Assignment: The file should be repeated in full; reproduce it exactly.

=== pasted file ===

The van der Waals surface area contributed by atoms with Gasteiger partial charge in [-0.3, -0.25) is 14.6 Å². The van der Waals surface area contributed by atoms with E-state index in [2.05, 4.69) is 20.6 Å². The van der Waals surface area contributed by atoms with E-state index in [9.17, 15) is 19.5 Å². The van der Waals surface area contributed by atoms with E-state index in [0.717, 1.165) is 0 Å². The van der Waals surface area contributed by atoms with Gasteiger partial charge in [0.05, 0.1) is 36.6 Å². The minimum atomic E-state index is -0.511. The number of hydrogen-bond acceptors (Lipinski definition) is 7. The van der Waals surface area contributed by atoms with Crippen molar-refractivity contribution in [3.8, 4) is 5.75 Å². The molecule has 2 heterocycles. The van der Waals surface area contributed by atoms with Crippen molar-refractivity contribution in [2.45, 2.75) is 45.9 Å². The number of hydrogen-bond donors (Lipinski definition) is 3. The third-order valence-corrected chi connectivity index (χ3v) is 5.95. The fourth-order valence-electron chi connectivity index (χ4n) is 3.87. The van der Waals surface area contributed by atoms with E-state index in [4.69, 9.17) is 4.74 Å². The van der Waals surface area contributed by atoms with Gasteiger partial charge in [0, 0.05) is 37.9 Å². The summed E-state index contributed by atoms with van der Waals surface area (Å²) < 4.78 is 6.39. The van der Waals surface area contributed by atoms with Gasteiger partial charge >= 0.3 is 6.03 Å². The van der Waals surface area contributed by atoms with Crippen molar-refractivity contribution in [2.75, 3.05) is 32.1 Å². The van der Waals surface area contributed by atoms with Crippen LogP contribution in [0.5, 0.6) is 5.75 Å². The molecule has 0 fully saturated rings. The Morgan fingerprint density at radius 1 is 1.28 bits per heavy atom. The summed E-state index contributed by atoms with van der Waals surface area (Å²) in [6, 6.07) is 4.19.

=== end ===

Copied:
The van der Waals surface area contributed by atoms with Gasteiger partial charge in [-0.3, -0.25) is 14.6 Å². The van der Waals surface area contributed by atoms with E-state index in [2.05, 4.69) is 20.6 Å². The van der Waals surface area contributed by atoms with E-state index in [9.17, 15) is 19.5 Å². The van der Waals surface area contributed by atoms with E-state index in [0.717, 1.165) is 0 Å². The van der Waals surface area contributed by atoms with Gasteiger partial charge in [0.05, 0.1) is 36.6 Å². The minimum atomic E-state index is -0.511. The number of hydrogen-bond acceptors (Lipinski definition) is 7. The van der Waals surface area contributed by atoms with Crippen molar-refractivity contribution in [3.8, 4) is 5.75 Å². The molecule has 2 heterocycles. The van der Waals surface area contributed by atoms with Crippen molar-refractivity contribution in [2.45, 2.75) is 45.9 Å². The number of hydrogen-bond donors (Lipinski definition) is 3. The third-order valence-corrected chi connectivity index (χ3v) is 5.95. The fourth-order valence-electron chi connectivity index (χ4n) is 3.87. The van der Waals surface area contributed by atoms with E-state index in [4.69, 9.17) is 4.74 Å². The van der Waals surface area contributed by atoms with Gasteiger partial charge in [0, 0.05) is 37.9 Å². The summed E-state index contributed by atoms with van der Waals surface area (Å²) < 4.78 is 6.39. The van der Waals surface area contributed by atoms with Gasteiger partial charge >= 0.3 is 6.03 Å². The van der Waals surface area contributed by atoms with Crippen molar-refractivity contribution in [2.75, 3.05) is 32.1 Å². The van der Waals surface area contributed by atoms with Crippen LogP contribution in [0.5, 0.6) is 5.75 Å². The molecule has 0 fully saturated rings. The Morgan fingerprint density at radius 1 is 1.28 bits per heavy atom. The summed E-state index contributed by atoms with van der Waals surface area (Å²) in [6, 6.07) is 4.19.